Among the biggest challenges in Bosnia and Herzegovina is attracting foreign investment, says Naida Custovic, Partner at Law Office Custovic in Cooperation with Wolf Theiss. “Our economy relies heavily on foreign investments,” she says. “Unfortunately our legal system and overall investment climate is not yet satisfactory.”
Custovic explains that while the government, most political parties, and the business community identify foreign investment as an important tool for economic growth and as a source of employment and competition in the market, “there is a significant lack of political will to focus on this kind of legislation.” Still, she notes that local associations and agencies that promote foreign investments, such as the Foreign Investor Council, continue to push for legislative changes.
In addition, Custovic reports, Bosnia & Herzegovina is continuing to harmonize its legislation with EU requirements, though the legal framework in the country, at the moment, remains unpredictable. In addition, burdensome bureaucracy, problems in debt collection and the judicial system, and problematic tax collection and customs procedures continue to complicate the environment for investors.
The country’s upcoming October 7, 2018 general elections are not promising either, Custovic reports. “I think we are leaning towards a more pessimistic view, so there will not be many changes,” she says, though she concedes that, “however, it is very difficult to predict.” Indeed, she notes that despite the negative outlook, according to statistics the vast majority of investors intend to continue investing in the country. “So it is kind of a paradox,” she smiles.
Of course, Custovic reports, Bosnia & Herzegovina is undergoing some positive changes as well – including changes to the banking laws in both the Federation of Bosnia and Herzegovina (FBiH) and Republika Srpska (RS) that came into force in 2017 and 2018 and more recent changes in implementation bylaws [adopted by the FBiH Banking Agency and the RS Banking Agency, as the competent regulatory bodies]. “I think this is one of the most important reforms to legislation that we have had within the last few years,” she says. According to her, the new regulations improved the overall banking sector, particularly by introducing a legal framework for the sale of non-performing loans. “This is something that we did not have before, so this was a completely unregulated kind of market,” she explains. “And now for the first time we have a substantially-regulated NPL market in the country.” She says that the new banking legislation also vastly improved the legal framework for restructuring and rescue of banks in distress.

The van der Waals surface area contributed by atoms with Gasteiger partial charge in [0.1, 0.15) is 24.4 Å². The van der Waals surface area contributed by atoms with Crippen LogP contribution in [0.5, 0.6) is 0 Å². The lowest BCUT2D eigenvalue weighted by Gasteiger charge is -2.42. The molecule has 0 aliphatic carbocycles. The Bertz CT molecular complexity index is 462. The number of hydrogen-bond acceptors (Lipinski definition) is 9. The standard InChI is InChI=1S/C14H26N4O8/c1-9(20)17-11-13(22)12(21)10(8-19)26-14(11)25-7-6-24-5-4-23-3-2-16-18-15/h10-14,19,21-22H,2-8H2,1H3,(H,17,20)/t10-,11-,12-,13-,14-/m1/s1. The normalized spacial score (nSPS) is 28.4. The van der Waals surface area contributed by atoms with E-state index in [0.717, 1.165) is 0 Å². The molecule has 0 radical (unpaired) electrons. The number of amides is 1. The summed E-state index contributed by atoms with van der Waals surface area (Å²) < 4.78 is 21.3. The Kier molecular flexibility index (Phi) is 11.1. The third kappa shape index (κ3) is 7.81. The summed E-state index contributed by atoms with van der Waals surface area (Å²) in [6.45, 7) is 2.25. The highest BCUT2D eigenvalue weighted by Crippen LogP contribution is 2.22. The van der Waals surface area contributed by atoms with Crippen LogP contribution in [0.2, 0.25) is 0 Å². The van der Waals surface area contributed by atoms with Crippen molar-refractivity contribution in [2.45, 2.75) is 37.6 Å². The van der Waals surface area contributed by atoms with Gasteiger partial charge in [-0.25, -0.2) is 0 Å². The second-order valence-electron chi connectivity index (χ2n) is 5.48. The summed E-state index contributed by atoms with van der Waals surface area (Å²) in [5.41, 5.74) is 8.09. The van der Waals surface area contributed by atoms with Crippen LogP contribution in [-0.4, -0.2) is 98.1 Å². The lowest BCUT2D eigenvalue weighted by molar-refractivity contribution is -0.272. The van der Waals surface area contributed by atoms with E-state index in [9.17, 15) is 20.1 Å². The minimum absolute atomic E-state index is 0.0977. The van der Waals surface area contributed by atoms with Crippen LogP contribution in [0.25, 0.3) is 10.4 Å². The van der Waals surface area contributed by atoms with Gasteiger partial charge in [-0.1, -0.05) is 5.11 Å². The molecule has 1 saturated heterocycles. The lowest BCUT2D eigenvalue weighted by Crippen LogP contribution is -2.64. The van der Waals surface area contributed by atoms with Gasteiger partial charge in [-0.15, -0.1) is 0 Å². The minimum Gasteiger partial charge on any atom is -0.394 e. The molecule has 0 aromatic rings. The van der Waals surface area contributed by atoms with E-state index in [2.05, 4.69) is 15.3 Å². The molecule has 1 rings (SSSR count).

The Bosnian legal market is also about to change, she reports, as a new Advocacy Law has been drafted and circulated among members of the BiH Bar association for improvements. “We hope that many comments will be taken into consideration,” she says, emphasizing the importance of the amended law for law firm operations, and specifically for foreign firms, which currently face various restrictions in their ability to operate in the country. “This is kind of an issue in Bosnia,” she says. “I am hoping that the entire community of attorneys will loosen up and embrace competition that comes locally or from abroad, because anything that raises competition is good.”